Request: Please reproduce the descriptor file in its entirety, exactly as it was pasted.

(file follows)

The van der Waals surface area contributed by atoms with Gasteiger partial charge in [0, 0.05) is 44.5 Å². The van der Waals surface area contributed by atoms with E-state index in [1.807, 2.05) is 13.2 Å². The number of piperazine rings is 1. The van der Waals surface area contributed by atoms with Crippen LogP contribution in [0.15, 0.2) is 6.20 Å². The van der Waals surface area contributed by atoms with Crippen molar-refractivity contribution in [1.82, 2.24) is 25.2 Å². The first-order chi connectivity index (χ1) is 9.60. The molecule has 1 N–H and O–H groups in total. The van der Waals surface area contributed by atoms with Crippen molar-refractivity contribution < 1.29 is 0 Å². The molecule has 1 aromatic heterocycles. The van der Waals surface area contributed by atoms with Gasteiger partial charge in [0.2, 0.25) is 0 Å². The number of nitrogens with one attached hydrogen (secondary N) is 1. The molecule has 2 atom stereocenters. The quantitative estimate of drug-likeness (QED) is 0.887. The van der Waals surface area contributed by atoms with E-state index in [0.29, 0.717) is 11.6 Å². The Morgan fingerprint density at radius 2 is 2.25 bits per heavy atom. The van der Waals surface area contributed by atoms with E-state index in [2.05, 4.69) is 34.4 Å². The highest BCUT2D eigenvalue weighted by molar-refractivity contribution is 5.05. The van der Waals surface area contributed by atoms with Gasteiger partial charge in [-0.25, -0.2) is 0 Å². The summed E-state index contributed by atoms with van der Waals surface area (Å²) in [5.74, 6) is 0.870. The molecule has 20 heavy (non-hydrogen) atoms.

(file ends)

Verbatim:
The van der Waals surface area contributed by atoms with Gasteiger partial charge in [0, 0.05) is 44.5 Å². The van der Waals surface area contributed by atoms with E-state index in [1.807, 2.05) is 13.2 Å². The number of piperazine rings is 1. The van der Waals surface area contributed by atoms with Crippen LogP contribution in [0.15, 0.2) is 6.20 Å². The van der Waals surface area contributed by atoms with Crippen molar-refractivity contribution in [1.82, 2.24) is 25.2 Å². The first-order chi connectivity index (χ1) is 9.60. The molecule has 1 N–H and O–H groups in total. The van der Waals surface area contributed by atoms with Crippen molar-refractivity contribution < 1.29 is 0 Å². The molecule has 1 aromatic heterocycles. The van der Waals surface area contributed by atoms with Gasteiger partial charge in [0.2, 0.25) is 0 Å². The number of nitrogens with one attached hydrogen (secondary N) is 1. The molecule has 2 atom stereocenters. The quantitative estimate of drug-likeness (QED) is 0.887. The van der Waals surface area contributed by atoms with E-state index in [0.29, 0.717) is 11.6 Å². The Morgan fingerprint density at radius 2 is 2.25 bits per heavy atom. The van der Waals surface area contributed by atoms with E-state index in [2.05, 4.69) is 34.4 Å². The highest BCUT2D eigenvalue weighted by molar-refractivity contribution is 5.05. The van der Waals surface area contributed by atoms with Gasteiger partial charge in [-0.25, -0.2) is 0 Å². The summed E-state index contributed by atoms with van der Waals surface area (Å²) in [5.74, 6) is 0.870. The molecule has 20 heavy (non-hydrogen) atoms.